Sermon by the Rev’d Canon Alistair Macdonald-Radcliff for May 22, 2022, the Sixth Sunday of Easter

From today’s Gospel Chapter: If ye love me ye will keep my commandments. Peace I leave with you, my peace I give unto you: not as the world giveth, give I unto you. Let not your heart be troubled, neither let it be afraid. (John 14:27)

In the Name of the Father, Son, and Holy Ghost — AMEN.

May I first express my thanks to all those who have so kindly facilitated my visit and the invitation to preach. It is a pleasure to be back at the Church of the Advent.

It has to be said that there is never a dull Sunday here at the Advent — in all manner of ways … and today we do not merely have the three Masses of the morning, but we no less than TWO Rogation Sunday Processions that take us out into the big wide world beyond the West Doors. And that is because today is Rogation Sunday.

The word Rogation goes all the way back to the Latin Rogareto ask / to beseech, and it is still in use in modern English in the form of “Interrogation”.

In Ancient Rome cognate words had wide use in the legal system, but of more interest to us is that the Christian festival of Rogation seems to have been first held at a time which enabled it to supplant an earlier pagan Roman festival called the Robigalia. This consisted of a procession from Rome to a point outside the city, where a dog and a sheep were sacrificed to save the crops from blight (known in Latin as <em”>robigo, “wheat rust”). According to a later Christian document of Pope Gregory I (Gregory the Great), the Christian festival was established as an annual event in the Christian calendar by the year 598. The Christian procession in Rome followed the same route as the pagan procession for a certain distance but then returned to St. Peter’s Basilica, where the Mass of the day was celebrated. Nonetheless there was some degree of continuity insofar as the Christian ceremony was one beseeching God for protection from calamities and for a good harvest.

Over time the observance spread across the Western Church and the Rogation Days comprise the three days preceding Ascension Day, especially devoted to asking for God’s blessing on agriculture and in more recent times general commerce and industry as well.And in Britain especially (but also in one or two parishes here), the associated mediaeval tradition of “beating the bounds” of the parish is observed at this time, with a procession, prayers and a sharing of hope in God‘s goodness to nourish every endeavour conducive to the flourishing of the area comprised of the parish. Hence  Monday, Tuesday, and Wednesday of next week are known as the “Rogation Days,” days for fasting and prayer, leading up to Thursday which is the feast of the Ascension, which falls on the 40th day after Easter (when Easter Sunday is counted as the 1st day).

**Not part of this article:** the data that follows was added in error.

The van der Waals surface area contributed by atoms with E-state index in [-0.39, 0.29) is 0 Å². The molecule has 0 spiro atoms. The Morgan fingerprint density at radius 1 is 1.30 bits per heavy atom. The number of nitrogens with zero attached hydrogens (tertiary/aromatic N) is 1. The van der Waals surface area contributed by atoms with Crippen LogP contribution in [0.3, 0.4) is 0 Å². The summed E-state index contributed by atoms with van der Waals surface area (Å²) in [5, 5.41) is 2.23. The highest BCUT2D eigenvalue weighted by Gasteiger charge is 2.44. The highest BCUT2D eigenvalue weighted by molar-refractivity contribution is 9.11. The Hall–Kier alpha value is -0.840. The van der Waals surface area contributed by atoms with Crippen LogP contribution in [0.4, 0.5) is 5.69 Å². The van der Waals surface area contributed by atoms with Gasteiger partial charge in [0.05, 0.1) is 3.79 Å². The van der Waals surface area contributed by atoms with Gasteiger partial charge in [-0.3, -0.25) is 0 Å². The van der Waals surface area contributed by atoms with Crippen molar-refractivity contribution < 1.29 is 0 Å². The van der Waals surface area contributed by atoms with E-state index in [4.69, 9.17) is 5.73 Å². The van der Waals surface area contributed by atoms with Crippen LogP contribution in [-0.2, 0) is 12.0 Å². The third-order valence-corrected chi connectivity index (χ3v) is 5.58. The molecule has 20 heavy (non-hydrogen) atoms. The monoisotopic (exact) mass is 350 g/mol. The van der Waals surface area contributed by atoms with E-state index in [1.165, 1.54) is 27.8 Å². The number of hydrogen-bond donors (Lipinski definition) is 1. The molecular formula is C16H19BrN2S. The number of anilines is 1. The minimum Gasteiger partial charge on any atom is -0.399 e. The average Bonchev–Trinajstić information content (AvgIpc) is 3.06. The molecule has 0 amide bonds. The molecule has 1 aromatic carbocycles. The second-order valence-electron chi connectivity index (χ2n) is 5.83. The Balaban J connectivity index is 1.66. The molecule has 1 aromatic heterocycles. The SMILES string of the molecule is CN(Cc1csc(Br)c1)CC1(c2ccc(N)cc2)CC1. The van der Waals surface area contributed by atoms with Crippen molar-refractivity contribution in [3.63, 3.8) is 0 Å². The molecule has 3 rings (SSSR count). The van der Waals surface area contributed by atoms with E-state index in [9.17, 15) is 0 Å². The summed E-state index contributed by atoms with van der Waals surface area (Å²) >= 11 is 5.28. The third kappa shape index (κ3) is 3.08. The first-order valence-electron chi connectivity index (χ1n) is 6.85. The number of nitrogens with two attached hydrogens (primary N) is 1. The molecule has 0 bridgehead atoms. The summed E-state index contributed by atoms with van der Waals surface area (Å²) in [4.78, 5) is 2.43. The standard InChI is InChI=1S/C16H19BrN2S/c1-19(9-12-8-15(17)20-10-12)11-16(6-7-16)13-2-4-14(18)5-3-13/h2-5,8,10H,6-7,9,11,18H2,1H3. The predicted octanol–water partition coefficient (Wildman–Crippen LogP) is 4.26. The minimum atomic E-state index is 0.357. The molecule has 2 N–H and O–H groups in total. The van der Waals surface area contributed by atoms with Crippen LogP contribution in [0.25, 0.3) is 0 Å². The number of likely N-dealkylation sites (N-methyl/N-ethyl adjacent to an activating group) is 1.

Such are the rewarding details of the Church Calendar.

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But fundamentally here on the spiritual level is that Rogation invites us all to come together for the common good of seeking God’s blessing – in this particular place and parish. All of which brings us very sharply to the massive CHALLENGE that is posed to us all by today’s reading from the Epistle of James.

His rebuke to the Christian community he addresses  provides the material for our fourth Sunday in our series reflecting upon that Epistle, and the words for today are certainly forceful! To quote:

What causes wars, and what causes fightings among you?….
Is it not your passions that are at war in your members?…
You covet and you cannot obtain — so you fight and wage war…
You ask and do not receive because you ask wrongly, to spend it on your passions…
Do you not know that friendship with the world is enmity with God?…
Submit yourselves therefore to God. 
Resist the devil and he will flee from you….
Draw near to God and he will draw near to you ….
Purify your hearts, you men of double mind ….
Humble yourselves before the Lord and he will exalt you.
Do not speak evil against one another.

These warnings and reproofs are powerful — indeed almost shocking in their sharpness. They bring to a cautionary climax the gradually mounting rhetorical intensity of this Epistle, as it moves over the course of only four chapters, from stressing — in the opening the value of trials and temptations as we learn with perseverance to overcome and resist them.

We have been challenged to be doers and not just hearers of the Word. And last week we were warned to bridle our tongues from saying wrong and evil things. And in today’s chapters the warnings reach a crescendo before — as we shall see next week — we are called finally to take to our knees in prayer.

Amidst the intensity and drama of all this it makes sense to explore something of the context into which James was writing. The dating and authorship of the Epistle are all subject to much debate, but one compelling case can be made to think of the letter as being earlier than the 3rd Century (as many have suggested) and indeed going all the way back to the time of James the brother of Christ — whom it seems only became a follower of Jesus after his Resurrection. If this time and framing is correct and the Epistle was written before AD 62, the year James was likely martyred (see Josephus, Antiquities of the Jews, 20.9.1 and Eusebius II.23.1–18), it speaks to a time of great upheaval and danger and speaks to Jewish converts to Christianity especially. The decade from AD 50 onward had seen the rise of much turmoil and violence in Roman Judea, as Jews became more and more frustrated with corruption, injustice, and poverty. This turmoil continued into the 60s, and about  four years before James was killed. War broke out with Rome a war which eventually led to the destruction of the Temple and much of Jerusalem and a subsequent diaspora of its people.